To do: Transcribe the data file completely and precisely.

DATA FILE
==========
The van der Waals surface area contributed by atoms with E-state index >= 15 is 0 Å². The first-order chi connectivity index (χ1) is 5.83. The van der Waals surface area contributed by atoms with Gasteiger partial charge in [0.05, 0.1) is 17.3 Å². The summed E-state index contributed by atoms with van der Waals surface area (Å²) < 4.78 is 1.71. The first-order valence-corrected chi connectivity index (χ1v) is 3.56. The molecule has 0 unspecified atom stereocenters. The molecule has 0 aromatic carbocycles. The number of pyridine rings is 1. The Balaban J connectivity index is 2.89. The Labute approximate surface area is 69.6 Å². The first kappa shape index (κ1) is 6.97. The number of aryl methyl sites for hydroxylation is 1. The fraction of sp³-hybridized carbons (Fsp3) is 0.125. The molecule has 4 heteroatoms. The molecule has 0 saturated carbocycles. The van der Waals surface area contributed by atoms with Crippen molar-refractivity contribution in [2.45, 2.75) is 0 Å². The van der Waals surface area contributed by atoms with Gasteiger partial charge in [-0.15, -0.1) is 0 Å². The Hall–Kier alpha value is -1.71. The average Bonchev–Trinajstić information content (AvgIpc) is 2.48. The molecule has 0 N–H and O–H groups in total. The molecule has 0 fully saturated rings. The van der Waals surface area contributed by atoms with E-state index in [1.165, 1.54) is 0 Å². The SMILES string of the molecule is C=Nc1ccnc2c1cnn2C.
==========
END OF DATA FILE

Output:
The van der Waals surface area contributed by atoms with E-state index >= 15 is 0 Å². The first-order chi connectivity index (χ1) is 5.83. The van der Waals surface area contributed by atoms with Gasteiger partial charge in [0.05, 0.1) is 17.3 Å². The summed E-state index contributed by atoms with van der Waals surface area (Å²) < 4.78 is 1.71. The first-order valence-corrected chi connectivity index (χ1v) is 3.56. The molecule has 0 unspecified atom stereocenters. The molecule has 0 aromatic carbocycles. The number of pyridine rings is 1. The Balaban J connectivity index is 2.89. The Labute approximate surface area is 69.6 Å². The first kappa shape index (κ1) is 6.97. The number of aryl methyl sites for hydroxylation is 1. The fraction of sp³-hybridized carbons (Fsp3) is 0.125. The molecule has 4 heteroatoms. The molecule has 0 saturated carbocycles. The van der Waals surface area contributed by atoms with Crippen molar-refractivity contribution in [2.45, 2.75) is 0 Å². The van der Waals surface area contributed by atoms with Gasteiger partial charge in [-0.15, -0.1) is 0 Å². The Hall–Kier alpha value is -1.71. The average Bonchev–Trinajstić information content (AvgIpc) is 2.48. The molecule has 0 N–H and O–H groups in total. The molecule has 0 fully saturated rings. The van der Waals surface area contributed by atoms with E-state index in [1.165, 1.54) is 0 Å². The SMILES string of the molecule is C=Nc1ccnc2c1cnn2C.